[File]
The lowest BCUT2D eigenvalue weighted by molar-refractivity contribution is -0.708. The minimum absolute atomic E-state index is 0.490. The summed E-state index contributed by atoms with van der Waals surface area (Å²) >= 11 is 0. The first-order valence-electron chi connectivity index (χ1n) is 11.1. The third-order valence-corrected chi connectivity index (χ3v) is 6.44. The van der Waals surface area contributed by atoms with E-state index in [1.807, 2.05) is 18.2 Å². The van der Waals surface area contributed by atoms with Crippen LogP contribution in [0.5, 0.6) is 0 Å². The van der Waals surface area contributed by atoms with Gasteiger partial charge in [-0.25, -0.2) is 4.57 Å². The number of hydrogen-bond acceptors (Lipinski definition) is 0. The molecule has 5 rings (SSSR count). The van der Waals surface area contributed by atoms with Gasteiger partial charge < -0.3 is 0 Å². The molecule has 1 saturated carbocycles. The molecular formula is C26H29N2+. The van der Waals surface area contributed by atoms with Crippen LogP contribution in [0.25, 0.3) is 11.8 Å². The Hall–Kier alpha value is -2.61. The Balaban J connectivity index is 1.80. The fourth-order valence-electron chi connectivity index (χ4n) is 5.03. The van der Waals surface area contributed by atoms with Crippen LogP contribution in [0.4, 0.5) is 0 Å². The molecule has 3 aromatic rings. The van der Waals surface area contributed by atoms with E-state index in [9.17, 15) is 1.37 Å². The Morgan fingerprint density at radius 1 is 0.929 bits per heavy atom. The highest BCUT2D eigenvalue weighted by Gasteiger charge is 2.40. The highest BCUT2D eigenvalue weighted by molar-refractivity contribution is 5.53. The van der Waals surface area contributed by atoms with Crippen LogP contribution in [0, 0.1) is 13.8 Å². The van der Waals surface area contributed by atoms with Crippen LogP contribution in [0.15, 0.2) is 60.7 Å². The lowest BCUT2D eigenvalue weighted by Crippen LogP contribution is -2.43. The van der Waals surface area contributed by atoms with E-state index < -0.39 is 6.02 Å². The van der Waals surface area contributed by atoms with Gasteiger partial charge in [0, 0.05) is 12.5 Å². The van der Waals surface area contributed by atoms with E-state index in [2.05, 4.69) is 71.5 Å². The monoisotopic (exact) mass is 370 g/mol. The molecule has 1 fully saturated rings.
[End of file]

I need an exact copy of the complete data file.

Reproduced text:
The lowest BCUT2D eigenvalue weighted by molar-refractivity contribution is -0.708. The minimum absolute atomic E-state index is 0.490. The summed E-state index contributed by atoms with van der Waals surface area (Å²) >= 11 is 0. The first-order valence-electron chi connectivity index (χ1n) is 11.1. The third-order valence-corrected chi connectivity index (χ3v) is 6.44. The van der Waals surface area contributed by atoms with E-state index in [1.807, 2.05) is 18.2 Å². The van der Waals surface area contributed by atoms with Crippen LogP contribution in [0.5, 0.6) is 0 Å². The van der Waals surface area contributed by atoms with Gasteiger partial charge in [-0.25, -0.2) is 4.57 Å². The number of hydrogen-bond acceptors (Lipinski definition) is 0. The molecule has 5 rings (SSSR count). The van der Waals surface area contributed by atoms with Gasteiger partial charge < -0.3 is 0 Å². The molecule has 1 saturated carbocycles. The molecular formula is C26H29N2+. The van der Waals surface area contributed by atoms with Crippen LogP contribution in [0.25, 0.3) is 11.8 Å². The Hall–Kier alpha value is -2.61. The Balaban J connectivity index is 1.80. The fourth-order valence-electron chi connectivity index (χ4n) is 5.03. The van der Waals surface area contributed by atoms with Crippen LogP contribution in [0.4, 0.5) is 0 Å². The molecule has 3 aromatic rings. The van der Waals surface area contributed by atoms with E-state index in [9.17, 15) is 1.37 Å². The Morgan fingerprint density at radius 1 is 0.929 bits per heavy atom. The highest BCUT2D eigenvalue weighted by Gasteiger charge is 2.40. The highest BCUT2D eigenvalue weighted by molar-refractivity contribution is 5.53. The van der Waals surface area contributed by atoms with Crippen LogP contribution in [0, 0.1) is 13.8 Å². The van der Waals surface area contributed by atoms with Crippen LogP contribution in [0.15, 0.2) is 60.7 Å². The lowest BCUT2D eigenvalue weighted by Crippen LogP contribution is -2.43. The van der Waals surface area contributed by atoms with E-state index < -0.39 is 6.02 Å². The van der Waals surface area contributed by atoms with Gasteiger partial charge in [0, 0.05) is 12.5 Å². The van der Waals surface area contributed by atoms with E-state index in [2.05, 4.69) is 71.5 Å². The monoisotopic (exact) mass is 370 g/mol. The molecule has 1 fully saturated rings.